Palm Beach and West Palm Beach may be connected by three bridges, but historically the two neighborhoods have remained worlds apart. “West Palm Beach was desolate with many empty lots—even into the 1990s,” says real estate agent Chris Leavitt. “It was a place you didn’t go.” This bias, however, has been lifted thanks to Palm Beach’s severely limited acreage, the vastly improved transportation in West Palm Beach, and a spate of high-end retailers and developers who are migrating across the bridge. The largest new West Palm development is the Bristol, a just-completed 25-story waterfront condominium project containing 69 units priced between $5 million and $40 million, more than 70 percent of which were sold prior to completion.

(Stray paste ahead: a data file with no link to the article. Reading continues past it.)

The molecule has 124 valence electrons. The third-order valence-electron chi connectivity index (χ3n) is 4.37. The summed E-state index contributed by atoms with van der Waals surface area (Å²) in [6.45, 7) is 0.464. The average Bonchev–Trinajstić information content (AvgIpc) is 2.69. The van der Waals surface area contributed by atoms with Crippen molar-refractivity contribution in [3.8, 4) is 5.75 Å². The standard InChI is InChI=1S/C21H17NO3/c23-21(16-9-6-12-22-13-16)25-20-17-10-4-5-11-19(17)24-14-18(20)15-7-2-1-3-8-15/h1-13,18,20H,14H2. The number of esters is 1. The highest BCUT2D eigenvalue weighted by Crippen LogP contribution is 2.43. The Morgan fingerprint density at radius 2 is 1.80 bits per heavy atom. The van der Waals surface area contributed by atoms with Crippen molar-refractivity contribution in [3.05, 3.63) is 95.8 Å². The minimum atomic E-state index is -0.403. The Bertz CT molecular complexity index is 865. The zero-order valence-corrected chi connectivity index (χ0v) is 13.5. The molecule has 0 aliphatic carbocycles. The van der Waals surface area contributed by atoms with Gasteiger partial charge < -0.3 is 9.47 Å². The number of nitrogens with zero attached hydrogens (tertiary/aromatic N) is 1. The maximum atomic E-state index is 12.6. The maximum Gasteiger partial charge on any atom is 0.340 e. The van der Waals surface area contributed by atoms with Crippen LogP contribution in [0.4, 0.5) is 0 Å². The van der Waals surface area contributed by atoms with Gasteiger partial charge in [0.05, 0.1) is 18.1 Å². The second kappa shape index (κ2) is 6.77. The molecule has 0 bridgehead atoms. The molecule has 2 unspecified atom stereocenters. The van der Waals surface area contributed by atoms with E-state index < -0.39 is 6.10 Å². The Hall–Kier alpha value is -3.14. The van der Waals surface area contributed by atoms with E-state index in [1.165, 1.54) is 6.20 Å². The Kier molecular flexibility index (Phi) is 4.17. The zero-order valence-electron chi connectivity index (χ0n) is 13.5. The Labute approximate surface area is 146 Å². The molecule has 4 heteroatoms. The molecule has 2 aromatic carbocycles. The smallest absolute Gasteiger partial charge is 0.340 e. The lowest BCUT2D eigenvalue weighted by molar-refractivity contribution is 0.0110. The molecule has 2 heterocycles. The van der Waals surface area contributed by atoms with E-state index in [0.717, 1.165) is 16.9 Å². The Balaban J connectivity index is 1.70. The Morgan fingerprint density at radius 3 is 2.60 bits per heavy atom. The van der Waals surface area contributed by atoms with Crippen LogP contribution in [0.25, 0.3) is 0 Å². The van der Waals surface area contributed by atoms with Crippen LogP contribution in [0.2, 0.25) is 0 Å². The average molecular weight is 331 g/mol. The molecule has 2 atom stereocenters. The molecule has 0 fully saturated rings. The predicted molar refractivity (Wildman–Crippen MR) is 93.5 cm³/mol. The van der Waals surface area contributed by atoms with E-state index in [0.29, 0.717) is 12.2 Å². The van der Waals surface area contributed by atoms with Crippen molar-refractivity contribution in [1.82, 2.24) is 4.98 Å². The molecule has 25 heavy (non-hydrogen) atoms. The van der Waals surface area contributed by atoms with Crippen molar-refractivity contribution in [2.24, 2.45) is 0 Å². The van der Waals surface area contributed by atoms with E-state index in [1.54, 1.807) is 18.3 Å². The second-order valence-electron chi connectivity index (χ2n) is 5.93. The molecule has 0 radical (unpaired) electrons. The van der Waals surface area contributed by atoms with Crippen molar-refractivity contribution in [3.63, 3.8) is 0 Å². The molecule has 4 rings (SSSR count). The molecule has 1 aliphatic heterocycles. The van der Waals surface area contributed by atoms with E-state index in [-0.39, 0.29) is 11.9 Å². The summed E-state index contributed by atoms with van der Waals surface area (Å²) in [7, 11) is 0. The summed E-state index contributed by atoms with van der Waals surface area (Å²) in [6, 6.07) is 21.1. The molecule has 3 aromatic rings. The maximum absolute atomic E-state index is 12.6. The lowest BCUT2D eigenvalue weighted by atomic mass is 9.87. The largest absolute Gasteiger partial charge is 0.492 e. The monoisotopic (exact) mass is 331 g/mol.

Owners of these spacious dwellings, which average 4,100 square feet, have access to an on-site beauty suite, air-conditioned garages, a club lounge, and a catering kitchen. But Leavitt believes the unobstructed views of the Intracoastal Waterway, Atlantic Ocean, and Palm Beach Island are the best features of all. “You can’t build past eight stories on Palm Beach Island,” he says. “In West Palm, you not only get the views, but you also get these amazing high ceilings. It’s like a beacon in the sky.”
Even the less-lofty existing single-family homes are feeling the upward momentum, he notes. “While not quite yet at Palm Beach levels, prices have started rising dramatically in the past few years. Ten to 15 years ago, no one could have imagined this.” Investment hunters, take note.